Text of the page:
The US Senate Committee on Indian Affairs has scheduled a hearing on “Regulation of Tribal Gaming: From Brick and Mortar to the Internet” for Thursday, July 26 at 2:15pm. The doings from Senate Dirksen Building 628 will be broadcast live over the internet. No list of speakers has yet been posted. Since November, the Committee has held two hearings on this issue, the last of which took place in February.
On Tuesday, the National Journal‘s Tech Daily Dose published a quote from Senate Majority Leader Harry Reid (D-NV) regarding his oft-rumored but heretofore clandestine work with Senate Minority Whip Jon Kyl (R-AZ) on an online poker bill. According to Reid, the bill’s finer points are still being negotiated with Kyl, but garnering broad support on the Senate floor will be another matter entirely. “Here’s the issue, Sen. Kyl and I’ve worked very hard. What we need to do is get some Republican support. That hasn’t been forthcoming yet.” (Guess Las Vegas Sands boss Sheldon Adelson, the GOP’s Daddy Warbucks and a declared enemy of online gambling, got there first.) An unidentified Democratic aide said Reid would enlist his Nevada counterpart, Republican Sen. Dean Heller, to help sell GOP’ers on the merits of the plan.
Meanwhile, Monday brought a flurry of new legal filings in the US Department of Justice’s civil case against the online poker companies indicted on Black Friday. The Commonwealth of Kentucky filed a motion to stay federal claims on the domain names of PokerStars, Full Tilt Poker (FTP), Absolute Poker and Ultimate Bet. Kentucky’s Justice Secretary J. Michael Brown says the feds have no right to seek the forfeiture of these domains because the Commonwealth made a prior claim to these and 137 other gambling-related domains – which Kentucky classified as ‘illegal gambling devices’ – via its 2008 Franklin Circuit Court action against online gambling companies. Despite Kentucky courts having yet to issue final rulings on the legitimacy of those seizures, the Commonwealth is nonetheless claiming “constructive possession” of the domains.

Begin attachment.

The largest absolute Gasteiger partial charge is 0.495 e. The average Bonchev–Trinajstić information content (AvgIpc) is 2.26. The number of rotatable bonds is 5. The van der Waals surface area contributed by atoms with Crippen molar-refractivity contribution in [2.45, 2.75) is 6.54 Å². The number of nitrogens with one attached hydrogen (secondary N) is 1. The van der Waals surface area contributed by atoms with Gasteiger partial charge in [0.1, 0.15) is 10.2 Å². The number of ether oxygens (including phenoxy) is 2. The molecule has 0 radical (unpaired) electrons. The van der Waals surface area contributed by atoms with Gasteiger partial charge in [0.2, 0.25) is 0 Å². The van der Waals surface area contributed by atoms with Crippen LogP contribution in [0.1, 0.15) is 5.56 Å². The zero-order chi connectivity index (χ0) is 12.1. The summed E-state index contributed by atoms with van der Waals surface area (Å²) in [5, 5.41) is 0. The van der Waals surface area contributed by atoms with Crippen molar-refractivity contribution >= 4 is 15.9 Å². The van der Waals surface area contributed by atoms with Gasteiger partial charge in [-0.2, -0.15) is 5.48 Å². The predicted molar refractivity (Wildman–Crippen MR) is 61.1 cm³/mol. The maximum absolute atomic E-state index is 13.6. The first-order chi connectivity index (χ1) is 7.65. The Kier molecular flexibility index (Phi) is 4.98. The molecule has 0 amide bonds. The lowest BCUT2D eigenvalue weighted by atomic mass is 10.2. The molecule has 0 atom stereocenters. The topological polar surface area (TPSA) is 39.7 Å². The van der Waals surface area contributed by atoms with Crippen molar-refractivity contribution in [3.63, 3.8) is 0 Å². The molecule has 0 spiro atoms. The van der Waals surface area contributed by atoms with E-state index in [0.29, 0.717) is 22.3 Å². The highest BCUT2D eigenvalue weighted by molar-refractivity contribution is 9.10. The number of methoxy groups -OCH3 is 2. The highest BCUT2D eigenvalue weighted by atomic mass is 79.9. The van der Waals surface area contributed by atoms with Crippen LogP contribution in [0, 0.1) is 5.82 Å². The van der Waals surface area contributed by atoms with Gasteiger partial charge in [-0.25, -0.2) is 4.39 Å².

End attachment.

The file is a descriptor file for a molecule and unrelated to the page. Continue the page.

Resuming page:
In response, the DoJ has filed its own motion to strike the Commonwealth’s claims, citing the lack of a definitive ruling by Kentucky’s own courts, which the DoJ says leaves Kentucky without standing to make a claim at the federal level. The irony here is all too rich, given the Commonwealth’s repeated rejection of claims of standing made by online gambling industry associations such as the Interactive Media Entertainment and Gaming Association (IMEGA) and the Interactive Gaming Council (IGC), which sought to appear in Kentucky courts on behalf of the gambling companies whose domains Kentucky was attempting to purloin. Clearing Kentucky out of the picture is widely viewed as the DoJ’s attempt to make the rumored acquisition of FTP’s assets by PokerStars an easier process.
Also on Monday, Judge Leonard B. Sand so ordered that the civil proceedings against FTP CEO Ray Bitar be stayed until the criminal proceedings against him had run their course. Bitar’s attorneys sought the stay last week.